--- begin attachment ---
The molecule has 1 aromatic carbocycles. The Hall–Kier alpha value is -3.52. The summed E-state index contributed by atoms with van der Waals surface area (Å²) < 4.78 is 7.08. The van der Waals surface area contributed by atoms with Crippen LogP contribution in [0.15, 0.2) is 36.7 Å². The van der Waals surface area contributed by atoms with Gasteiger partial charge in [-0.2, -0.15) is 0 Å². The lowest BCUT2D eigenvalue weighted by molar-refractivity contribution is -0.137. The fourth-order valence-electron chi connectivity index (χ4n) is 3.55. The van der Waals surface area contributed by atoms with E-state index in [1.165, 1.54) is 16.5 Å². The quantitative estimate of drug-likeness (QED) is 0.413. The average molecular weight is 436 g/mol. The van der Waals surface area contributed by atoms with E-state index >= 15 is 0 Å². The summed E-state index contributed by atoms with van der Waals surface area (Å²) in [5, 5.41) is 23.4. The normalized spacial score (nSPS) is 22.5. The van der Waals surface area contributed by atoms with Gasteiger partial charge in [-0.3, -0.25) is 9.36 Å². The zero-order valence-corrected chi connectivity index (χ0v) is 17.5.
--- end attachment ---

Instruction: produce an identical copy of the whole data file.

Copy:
The molecule has 1 aromatic carbocycles. The Hall–Kier alpha value is -3.52. The summed E-state index contributed by atoms with van der Waals surface area (Å²) < 4.78 is 7.08. The van der Waals surface area contributed by atoms with Crippen LogP contribution in [0.15, 0.2) is 36.7 Å². The van der Waals surface area contributed by atoms with Gasteiger partial charge in [-0.2, -0.15) is 0 Å². The lowest BCUT2D eigenvalue weighted by molar-refractivity contribution is -0.137. The fourth-order valence-electron chi connectivity index (χ4n) is 3.55. The van der Waals surface area contributed by atoms with E-state index in [1.165, 1.54) is 16.5 Å². The quantitative estimate of drug-likeness (QED) is 0.413. The average molecular weight is 436 g/mol. The van der Waals surface area contributed by atoms with E-state index >= 15 is 0 Å². The summed E-state index contributed by atoms with van der Waals surface area (Å²) in [5, 5.41) is 23.4. The normalized spacial score (nSPS) is 22.5. The van der Waals surface area contributed by atoms with Gasteiger partial charge in [-0.3, -0.25) is 9.36 Å². The zero-order valence-corrected chi connectivity index (χ0v) is 17.5.